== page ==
Given that what we know about the requirements is an abstract wish to notify users under certain conditions, then it would be reasonable to assume that we are dealing with a system Capability. Let's give it an appropriate name and add it to our model:
Derivation is the creation of other Requirement entities that our original entity depends on, or that are dependent on our entity. So far we have identified a Notification Capability for our system. As every Capability must exist to realise a Business Goal, we must ask ourselves what the Business Goal is in our case. It's best not to make assumptions at this point and converse with our client in order to understand what they want to achieve by offering this Capability. Remember that we can and must validate the Business Goal, according to the standards described here. Let's say that in our case our client wants to use this Capability to entice their customers to buy more stuff, thereby increasing the client's revenue. That's a perfectly valid Goal, so let's add it to our model.
Now let's look at the right side of our Impact Map. We haven't yet defined any Features for our Capability. Let's do so now. We simply need to answer the question "How can we Notify users of product sales?", or else "How can we deliver the Notifications Capability?" Two possible answers would be: 1) Email notifications and 2) In-app notifications. As usual, we need to check with our client that these Features are acceptable to them. Assuming that they are, let's go ahead and add them to our Impact Map.
Finally, let's get down to the nitty-gritty of it and create some Tasks for each of our Features. Tasks are pieces of work that need to be done in order to implement a Feature. Most often they will involve coding, but they may also be about writing documentation, setting up a CI/CD pipeline or anything else that needs to get done to get our Feature up and running.
And that concludes the Derivation phase. We started with a single requirement and now we have a fully-populated Impact Map. But we're not done yet.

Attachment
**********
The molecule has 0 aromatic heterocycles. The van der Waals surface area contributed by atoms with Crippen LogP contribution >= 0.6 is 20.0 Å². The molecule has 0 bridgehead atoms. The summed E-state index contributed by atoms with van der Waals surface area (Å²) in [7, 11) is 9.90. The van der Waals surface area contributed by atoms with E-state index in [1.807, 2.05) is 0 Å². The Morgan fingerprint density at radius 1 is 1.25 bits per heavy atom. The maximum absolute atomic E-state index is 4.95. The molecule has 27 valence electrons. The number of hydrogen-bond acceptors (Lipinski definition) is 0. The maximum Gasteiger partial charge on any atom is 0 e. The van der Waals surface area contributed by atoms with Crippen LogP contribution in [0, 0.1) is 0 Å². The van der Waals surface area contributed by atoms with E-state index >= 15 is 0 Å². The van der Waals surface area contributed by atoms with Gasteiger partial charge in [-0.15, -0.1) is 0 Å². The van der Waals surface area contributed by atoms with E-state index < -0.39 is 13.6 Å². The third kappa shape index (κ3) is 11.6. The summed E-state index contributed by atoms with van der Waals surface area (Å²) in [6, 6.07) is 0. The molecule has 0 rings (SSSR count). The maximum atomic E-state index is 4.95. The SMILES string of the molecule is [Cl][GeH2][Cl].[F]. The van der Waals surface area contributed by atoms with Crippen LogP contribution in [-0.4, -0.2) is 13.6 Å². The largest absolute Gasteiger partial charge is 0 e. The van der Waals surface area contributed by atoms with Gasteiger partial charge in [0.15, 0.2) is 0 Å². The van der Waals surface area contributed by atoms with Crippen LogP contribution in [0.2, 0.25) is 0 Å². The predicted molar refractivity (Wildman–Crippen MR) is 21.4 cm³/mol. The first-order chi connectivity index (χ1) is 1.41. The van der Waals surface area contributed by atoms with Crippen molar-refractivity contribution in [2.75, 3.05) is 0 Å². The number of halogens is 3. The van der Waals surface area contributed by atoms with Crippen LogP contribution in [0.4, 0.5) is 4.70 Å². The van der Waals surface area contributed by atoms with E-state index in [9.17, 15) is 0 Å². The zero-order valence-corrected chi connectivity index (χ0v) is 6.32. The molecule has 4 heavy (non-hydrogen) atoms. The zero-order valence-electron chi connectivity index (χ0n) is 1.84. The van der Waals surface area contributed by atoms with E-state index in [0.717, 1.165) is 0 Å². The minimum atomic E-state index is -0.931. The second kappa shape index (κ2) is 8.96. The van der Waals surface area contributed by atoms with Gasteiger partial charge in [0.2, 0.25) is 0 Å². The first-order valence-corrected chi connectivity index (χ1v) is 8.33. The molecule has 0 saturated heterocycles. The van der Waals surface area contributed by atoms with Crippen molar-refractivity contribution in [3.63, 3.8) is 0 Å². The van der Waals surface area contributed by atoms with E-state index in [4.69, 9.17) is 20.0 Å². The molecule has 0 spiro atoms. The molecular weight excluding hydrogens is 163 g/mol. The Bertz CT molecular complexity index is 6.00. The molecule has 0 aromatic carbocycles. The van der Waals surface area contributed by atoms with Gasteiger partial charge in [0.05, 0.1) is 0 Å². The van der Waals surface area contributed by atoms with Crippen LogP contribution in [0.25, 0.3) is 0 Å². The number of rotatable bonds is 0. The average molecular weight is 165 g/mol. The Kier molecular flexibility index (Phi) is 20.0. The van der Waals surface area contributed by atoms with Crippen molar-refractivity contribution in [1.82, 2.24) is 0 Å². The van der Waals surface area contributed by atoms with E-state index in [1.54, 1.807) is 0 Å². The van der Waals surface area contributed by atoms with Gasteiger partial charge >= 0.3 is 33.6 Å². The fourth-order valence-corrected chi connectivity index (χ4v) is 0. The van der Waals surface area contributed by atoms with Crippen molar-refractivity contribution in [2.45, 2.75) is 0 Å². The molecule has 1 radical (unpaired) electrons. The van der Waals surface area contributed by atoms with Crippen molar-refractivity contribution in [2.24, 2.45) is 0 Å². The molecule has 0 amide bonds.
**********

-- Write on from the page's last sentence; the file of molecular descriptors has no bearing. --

Often the most overlooked phase, Discovery is about discovering new Capabilities that our system may need. The Business Goal is a good starting point. Are there any other Capabilities our system could offer to help attain that Goal? In our example our client wants to entice users to buy more so we're offering the 'Notification of sales' Capability. Another Capability that would help towards this would perhaps be a 'Discount for bulk buying' Capability. This is something we could (and should) discuss with our client. After all, we are more than just code monkeys, we are System Builders who want to help our clients achieve their Goals.
Naturally, once we add new system Capabilities we should go back to the Derivation phase and make sure we create some Features and Tasks for our new Capabilities.
So there you have it, we started with our client's raw requirements and used a structured approach to create a well-defined model of our Requirements and Specifications. There is one more step we need to go through before we can start coding away and this is to detail our Features. We'll do that by writing some Executable Specifications. More of that in the next article :)